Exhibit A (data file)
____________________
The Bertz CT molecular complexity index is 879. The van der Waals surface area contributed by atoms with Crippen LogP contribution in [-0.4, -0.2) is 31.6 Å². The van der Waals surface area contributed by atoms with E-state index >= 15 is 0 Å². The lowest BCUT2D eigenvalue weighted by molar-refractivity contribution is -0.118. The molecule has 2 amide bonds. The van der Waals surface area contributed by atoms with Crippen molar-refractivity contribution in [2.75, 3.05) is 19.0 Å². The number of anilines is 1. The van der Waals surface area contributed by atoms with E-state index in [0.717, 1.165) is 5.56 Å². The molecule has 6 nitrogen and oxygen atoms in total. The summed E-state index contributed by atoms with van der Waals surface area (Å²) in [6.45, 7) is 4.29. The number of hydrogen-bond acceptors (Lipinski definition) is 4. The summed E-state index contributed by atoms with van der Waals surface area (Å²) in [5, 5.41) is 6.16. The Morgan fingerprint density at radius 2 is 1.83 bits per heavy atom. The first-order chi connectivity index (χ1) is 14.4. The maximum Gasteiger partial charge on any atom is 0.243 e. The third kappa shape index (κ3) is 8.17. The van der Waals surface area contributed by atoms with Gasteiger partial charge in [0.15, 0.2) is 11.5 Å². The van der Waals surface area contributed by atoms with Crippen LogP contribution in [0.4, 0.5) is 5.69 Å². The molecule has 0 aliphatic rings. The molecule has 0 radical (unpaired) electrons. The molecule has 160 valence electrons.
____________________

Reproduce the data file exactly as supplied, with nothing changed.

The Bertz CT molecular complexity index is 879. The van der Waals surface area contributed by atoms with Crippen LogP contribution in [-0.4, -0.2) is 31.6 Å². The van der Waals surface area contributed by atoms with E-state index >= 15 is 0 Å². The lowest BCUT2D eigenvalue weighted by molar-refractivity contribution is -0.118. The molecule has 2 amide bonds. The van der Waals surface area contributed by atoms with Crippen molar-refractivity contribution in [2.75, 3.05) is 19.0 Å². The number of anilines is 1. The van der Waals surface area contributed by atoms with E-state index in [0.717, 1.165) is 5.56 Å². The molecule has 6 nitrogen and oxygen atoms in total. The summed E-state index contributed by atoms with van der Waals surface area (Å²) in [6.45, 7) is 4.29. The number of hydrogen-bond acceptors (Lipinski definition) is 4. The summed E-state index contributed by atoms with van der Waals surface area (Å²) in [5, 5.41) is 6.16. The Morgan fingerprint density at radius 2 is 1.83 bits per heavy atom. The first-order chi connectivity index (χ1) is 14.4. The maximum Gasteiger partial charge on any atom is 0.243 e. The third kappa shape index (κ3) is 8.17. The van der Waals surface area contributed by atoms with Gasteiger partial charge in [0.15, 0.2) is 11.5 Å². The van der Waals surface area contributed by atoms with Crippen LogP contribution in [0.4, 0.5) is 5.69 Å². The molecule has 0 aliphatic rings. The molecule has 0 radical (unpaired) electrons. The molecule has 160 valence electrons.